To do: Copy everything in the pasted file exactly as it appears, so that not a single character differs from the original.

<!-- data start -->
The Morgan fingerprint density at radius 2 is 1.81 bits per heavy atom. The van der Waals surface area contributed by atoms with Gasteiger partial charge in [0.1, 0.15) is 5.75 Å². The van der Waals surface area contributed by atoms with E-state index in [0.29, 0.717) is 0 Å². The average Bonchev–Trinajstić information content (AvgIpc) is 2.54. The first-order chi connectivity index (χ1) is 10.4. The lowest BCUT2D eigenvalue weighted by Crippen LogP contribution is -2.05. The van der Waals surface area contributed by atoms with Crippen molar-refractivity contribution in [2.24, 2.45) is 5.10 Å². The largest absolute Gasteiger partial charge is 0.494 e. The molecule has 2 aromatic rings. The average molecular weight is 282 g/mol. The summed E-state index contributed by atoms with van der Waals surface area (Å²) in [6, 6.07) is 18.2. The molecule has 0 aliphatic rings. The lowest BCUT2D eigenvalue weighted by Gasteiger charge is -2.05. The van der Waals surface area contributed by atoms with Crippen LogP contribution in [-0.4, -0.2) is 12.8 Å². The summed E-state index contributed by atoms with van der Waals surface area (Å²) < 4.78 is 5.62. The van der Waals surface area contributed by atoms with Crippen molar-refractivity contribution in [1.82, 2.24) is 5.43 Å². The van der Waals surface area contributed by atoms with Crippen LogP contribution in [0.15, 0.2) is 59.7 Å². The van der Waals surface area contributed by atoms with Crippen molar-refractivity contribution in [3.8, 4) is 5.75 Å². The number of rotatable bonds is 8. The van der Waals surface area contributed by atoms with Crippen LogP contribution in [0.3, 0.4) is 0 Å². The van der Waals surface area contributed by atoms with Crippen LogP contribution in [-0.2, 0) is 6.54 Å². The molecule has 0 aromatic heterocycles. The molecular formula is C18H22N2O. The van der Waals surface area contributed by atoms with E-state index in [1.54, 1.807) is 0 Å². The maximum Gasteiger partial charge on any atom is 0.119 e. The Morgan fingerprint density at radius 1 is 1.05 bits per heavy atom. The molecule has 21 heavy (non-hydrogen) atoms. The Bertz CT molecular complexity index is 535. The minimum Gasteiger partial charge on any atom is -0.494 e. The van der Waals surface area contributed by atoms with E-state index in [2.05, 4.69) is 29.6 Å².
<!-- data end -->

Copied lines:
The Morgan fingerprint density at radius 2 is 1.81 bits per heavy atom. The van der Waals surface area contributed by atoms with Gasteiger partial charge in [0.1, 0.15) is 5.75 Å². The van der Waals surface area contributed by atoms with E-state index in [0.29, 0.717) is 0 Å². The average Bonchev–Trinajstić information content (AvgIpc) is 2.54. The first-order chi connectivity index (χ1) is 10.4. The lowest BCUT2D eigenvalue weighted by Crippen LogP contribution is -2.05. The van der Waals surface area contributed by atoms with Crippen molar-refractivity contribution in [2.24, 2.45) is 5.10 Å². The largest absolute Gasteiger partial charge is 0.494 e. The molecule has 2 aromatic rings. The average molecular weight is 282 g/mol. The summed E-state index contributed by atoms with van der Waals surface area (Å²) in [6, 6.07) is 18.2. The molecule has 0 aliphatic rings. The lowest BCUT2D eigenvalue weighted by Gasteiger charge is -2.05. The van der Waals surface area contributed by atoms with Crippen LogP contribution in [-0.4, -0.2) is 12.8 Å². The summed E-state index contributed by atoms with van der Waals surface area (Å²) < 4.78 is 5.62. The van der Waals surface area contributed by atoms with Crippen molar-refractivity contribution in [1.82, 2.24) is 5.43 Å². The van der Waals surface area contributed by atoms with Crippen LogP contribution in [0.15, 0.2) is 59.7 Å². The van der Waals surface area contributed by atoms with Crippen molar-refractivity contribution in [3.8, 4) is 5.75 Å². The number of rotatable bonds is 8. The van der Waals surface area contributed by atoms with Crippen LogP contribution in [0.3, 0.4) is 0 Å². The van der Waals surface area contributed by atoms with Crippen LogP contribution in [-0.2, 0) is 6.54 Å². The molecule has 0 aromatic heterocycles. The molecular formula is C18H22N2O. The van der Waals surface area contributed by atoms with E-state index in [1.54, 1.807) is 0 Å². The maximum Gasteiger partial charge on any atom is 0.119 e. The Morgan fingerprint density at radius 1 is 1.05 bits per heavy atom. The molecule has 21 heavy (non-hydrogen) atoms. The Bertz CT molecular complexity index is 535. The minimum Gasteiger partial charge on any atom is -0.494 e. The van der Waals surface area contributed by atoms with E-state index in [2.05, 4.69) is 29.6 Å².